Sprint's special access reform call paints contradictory picture to regulators, Wall Street, says IIA
Sprint (NYSE: S) may be leading efforts to reform regulation of special access circuits it rents from large incumbent telcos like AT&T (NYSE: T) and Verizon (NYSE: VZ), but the Internet Innovation Alliance (IIA) claims the wireless operator is giving regulators a contradictory picture of the special access market.
In a report titled "Fact Check: Sprint's Tale of Two Stories on FCC Special Access Regulation," the IIA cited times when Sprint told Wall Street that the competitive service market forgoes the need to regulate special access services, while asking the FCC to extend what the organization says are "outdated regulations" over legacy networks as a way to enhance its standing in the market.
IIA points to two statements Sprint made in 2015 to the FCC and SEC in various filings.
Sprint said in a September FCC filing that being able to get access copper-based last-mile facilities will enable it to compete for wireless and business wireline customers. At that time, Sprint said being able to purchase special access services at competitive rates is important since "Sprint and other competitors will depend on both TDM and Ethernet special access more than ever to be able to compete."
However, the IIA said that Sprint told the SEC that it has found ways to continue to reduce its dependency on ILEC special access services by purchasing alternative Ethernet services from other competitive fiber providers.
Sprint said in an SEC filing that as part of a modernization program, it "modified our existing backhaul architecture to enable increased capacity to our network at a lower cost by utilizing Ethernet as opposed to time division multiplexing (TDM) technology."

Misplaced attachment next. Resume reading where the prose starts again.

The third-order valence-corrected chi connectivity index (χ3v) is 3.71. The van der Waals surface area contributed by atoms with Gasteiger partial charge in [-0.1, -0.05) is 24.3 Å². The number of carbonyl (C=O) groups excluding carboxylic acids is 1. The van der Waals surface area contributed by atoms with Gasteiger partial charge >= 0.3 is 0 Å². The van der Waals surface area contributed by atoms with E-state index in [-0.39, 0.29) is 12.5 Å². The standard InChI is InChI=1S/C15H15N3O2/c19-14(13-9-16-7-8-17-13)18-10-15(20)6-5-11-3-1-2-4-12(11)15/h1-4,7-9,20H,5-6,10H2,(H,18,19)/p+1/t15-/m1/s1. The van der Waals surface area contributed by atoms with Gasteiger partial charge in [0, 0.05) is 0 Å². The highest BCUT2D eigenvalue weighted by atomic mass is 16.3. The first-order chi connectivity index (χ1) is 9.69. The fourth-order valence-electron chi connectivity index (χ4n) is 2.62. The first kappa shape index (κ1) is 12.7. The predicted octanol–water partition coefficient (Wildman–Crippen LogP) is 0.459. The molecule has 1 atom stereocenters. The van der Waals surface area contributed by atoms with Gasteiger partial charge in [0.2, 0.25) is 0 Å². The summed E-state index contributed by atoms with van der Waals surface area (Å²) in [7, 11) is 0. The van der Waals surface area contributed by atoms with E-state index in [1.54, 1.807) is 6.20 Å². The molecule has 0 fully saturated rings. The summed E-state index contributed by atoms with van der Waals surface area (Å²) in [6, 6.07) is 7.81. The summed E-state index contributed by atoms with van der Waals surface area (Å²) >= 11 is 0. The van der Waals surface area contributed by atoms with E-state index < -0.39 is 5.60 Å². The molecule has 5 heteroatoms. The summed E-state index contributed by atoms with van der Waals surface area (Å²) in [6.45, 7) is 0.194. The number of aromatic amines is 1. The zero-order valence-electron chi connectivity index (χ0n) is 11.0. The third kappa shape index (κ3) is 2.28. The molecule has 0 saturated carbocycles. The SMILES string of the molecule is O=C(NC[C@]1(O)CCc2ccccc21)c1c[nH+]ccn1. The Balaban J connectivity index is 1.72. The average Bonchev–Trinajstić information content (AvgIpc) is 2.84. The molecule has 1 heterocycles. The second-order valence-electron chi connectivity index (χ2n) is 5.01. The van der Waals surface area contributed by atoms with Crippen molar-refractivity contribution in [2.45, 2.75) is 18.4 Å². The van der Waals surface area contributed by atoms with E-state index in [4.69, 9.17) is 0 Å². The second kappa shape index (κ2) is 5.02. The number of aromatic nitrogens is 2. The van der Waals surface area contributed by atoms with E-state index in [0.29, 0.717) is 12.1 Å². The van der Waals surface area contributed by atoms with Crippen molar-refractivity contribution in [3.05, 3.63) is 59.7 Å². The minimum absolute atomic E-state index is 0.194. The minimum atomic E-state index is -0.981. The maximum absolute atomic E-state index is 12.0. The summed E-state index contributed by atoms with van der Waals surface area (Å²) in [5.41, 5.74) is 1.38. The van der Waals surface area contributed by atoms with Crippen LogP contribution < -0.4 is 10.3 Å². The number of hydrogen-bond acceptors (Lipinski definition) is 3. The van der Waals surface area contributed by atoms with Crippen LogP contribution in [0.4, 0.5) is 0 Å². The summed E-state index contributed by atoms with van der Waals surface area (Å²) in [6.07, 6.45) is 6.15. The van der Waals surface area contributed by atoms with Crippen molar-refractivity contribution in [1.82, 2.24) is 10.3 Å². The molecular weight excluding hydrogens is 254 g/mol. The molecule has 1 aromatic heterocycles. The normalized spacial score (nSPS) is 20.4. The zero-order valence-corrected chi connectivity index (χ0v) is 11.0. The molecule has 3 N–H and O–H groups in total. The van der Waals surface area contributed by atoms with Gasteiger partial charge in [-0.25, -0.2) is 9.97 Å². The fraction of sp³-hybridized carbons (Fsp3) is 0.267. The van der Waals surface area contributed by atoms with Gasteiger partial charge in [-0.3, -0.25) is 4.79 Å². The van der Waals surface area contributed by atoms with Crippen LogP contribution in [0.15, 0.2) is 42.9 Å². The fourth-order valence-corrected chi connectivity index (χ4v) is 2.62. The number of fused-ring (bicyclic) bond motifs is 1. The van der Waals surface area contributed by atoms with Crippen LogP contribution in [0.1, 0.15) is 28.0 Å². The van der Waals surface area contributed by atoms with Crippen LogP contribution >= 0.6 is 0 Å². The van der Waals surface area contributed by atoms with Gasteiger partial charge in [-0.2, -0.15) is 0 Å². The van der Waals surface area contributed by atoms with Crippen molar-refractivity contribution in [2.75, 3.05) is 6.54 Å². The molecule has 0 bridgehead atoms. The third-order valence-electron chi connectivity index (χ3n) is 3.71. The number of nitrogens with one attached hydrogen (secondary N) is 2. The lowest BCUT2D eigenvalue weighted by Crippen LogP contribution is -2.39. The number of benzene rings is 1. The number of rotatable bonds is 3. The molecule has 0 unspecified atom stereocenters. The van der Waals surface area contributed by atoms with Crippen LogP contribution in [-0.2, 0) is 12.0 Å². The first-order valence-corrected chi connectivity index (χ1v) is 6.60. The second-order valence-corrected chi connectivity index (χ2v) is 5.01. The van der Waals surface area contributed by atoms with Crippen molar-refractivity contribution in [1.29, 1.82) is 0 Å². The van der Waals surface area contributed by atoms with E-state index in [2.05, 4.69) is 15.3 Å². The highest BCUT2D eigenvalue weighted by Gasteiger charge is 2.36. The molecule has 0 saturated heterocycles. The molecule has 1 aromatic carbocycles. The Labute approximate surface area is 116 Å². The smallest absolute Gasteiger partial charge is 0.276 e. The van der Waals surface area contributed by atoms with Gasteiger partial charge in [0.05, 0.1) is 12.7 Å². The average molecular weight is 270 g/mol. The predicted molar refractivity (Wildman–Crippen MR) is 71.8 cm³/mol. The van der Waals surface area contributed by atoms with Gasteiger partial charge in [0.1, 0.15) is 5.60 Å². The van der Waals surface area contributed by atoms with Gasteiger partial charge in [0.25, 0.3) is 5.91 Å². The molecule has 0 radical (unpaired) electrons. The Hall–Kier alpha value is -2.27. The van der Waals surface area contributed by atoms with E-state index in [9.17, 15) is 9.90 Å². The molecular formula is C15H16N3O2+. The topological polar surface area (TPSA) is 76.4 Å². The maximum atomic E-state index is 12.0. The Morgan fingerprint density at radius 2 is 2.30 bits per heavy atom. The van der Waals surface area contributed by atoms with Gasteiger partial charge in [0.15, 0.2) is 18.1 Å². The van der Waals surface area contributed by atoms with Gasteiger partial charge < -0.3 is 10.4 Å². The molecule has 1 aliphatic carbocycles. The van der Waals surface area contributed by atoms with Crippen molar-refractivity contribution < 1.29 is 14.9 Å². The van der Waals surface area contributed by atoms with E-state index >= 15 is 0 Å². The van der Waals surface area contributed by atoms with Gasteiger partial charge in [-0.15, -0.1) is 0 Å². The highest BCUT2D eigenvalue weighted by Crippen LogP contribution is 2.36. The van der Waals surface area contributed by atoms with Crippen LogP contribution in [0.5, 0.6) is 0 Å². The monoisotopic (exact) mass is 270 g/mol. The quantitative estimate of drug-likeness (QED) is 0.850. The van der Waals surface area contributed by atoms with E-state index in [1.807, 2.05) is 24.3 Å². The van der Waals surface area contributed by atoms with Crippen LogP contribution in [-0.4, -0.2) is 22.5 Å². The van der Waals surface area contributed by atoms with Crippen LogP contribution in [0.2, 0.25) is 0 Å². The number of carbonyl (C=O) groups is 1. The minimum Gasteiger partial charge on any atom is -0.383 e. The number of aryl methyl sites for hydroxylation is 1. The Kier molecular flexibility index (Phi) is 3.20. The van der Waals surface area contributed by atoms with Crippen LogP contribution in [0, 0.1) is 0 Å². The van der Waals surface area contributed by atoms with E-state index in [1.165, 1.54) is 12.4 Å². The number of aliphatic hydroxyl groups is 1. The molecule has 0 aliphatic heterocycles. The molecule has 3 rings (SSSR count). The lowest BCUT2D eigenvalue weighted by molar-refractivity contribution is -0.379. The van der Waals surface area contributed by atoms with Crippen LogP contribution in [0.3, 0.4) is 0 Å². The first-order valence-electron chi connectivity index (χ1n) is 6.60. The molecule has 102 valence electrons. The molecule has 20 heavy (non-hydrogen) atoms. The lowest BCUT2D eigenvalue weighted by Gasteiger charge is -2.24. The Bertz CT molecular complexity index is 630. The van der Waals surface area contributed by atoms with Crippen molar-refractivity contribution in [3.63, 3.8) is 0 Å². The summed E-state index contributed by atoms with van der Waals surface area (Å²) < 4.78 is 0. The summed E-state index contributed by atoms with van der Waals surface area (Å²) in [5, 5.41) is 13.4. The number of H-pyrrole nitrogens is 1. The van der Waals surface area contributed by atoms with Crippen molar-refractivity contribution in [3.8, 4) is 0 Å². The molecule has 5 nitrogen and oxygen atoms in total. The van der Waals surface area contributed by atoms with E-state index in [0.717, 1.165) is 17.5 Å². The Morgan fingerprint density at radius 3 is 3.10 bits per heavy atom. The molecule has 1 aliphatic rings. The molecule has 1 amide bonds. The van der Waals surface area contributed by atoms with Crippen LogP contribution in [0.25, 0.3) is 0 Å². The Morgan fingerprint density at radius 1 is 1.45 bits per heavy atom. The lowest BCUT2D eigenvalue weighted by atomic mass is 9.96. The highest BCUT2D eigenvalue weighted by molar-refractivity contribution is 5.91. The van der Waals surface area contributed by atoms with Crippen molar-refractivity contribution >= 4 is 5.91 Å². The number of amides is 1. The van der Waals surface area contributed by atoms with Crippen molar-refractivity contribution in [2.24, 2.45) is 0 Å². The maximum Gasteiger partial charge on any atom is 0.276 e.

For its part, Sprint isn't standing still in altering its last-mile network options. Following a similar sentiment made by Windstream, Sprint revealed during its fourth quarter earnings call that it would be using a mix of 2.5 GHz spectrum and dark fiber for small backhaul.
Handing over more of its backhaul services to competitors like Zayo and UPN could also help Sprint reduce backhaul costs it typically pays to the ILECs for special access circuits. The carrier recently said that it pays more than $1 billion a year for such circuits.
While it is true that Sprint and other mobile operators do have more choice for last mile access services, competitive providers and cable operators which are also becoming more active in wireless backhaul, can't match the ubiquity of the ILEC network. Being a large wireless operator that does not own a lot of its own last mile infrastructure, Sprint will still have to rent last-mile TDM facilities from the likes of AT&T and Verizon to backhaul its wireless traffic.
Charles McKee, VP of government affairs for federal and state regulatory at Sprint, said the cost of the special access circuits it pays to ILECs (incumbent local exchange carriers) have continued to rise, adding that the costs will drive up prices of its wireless services for consumers.
"The inflated costs of these circuits and the unreasonable tie up provisions associated with these circuits result in higher prices for consumers, less innovation and slower speeds," McKee said.
- see this IIA post
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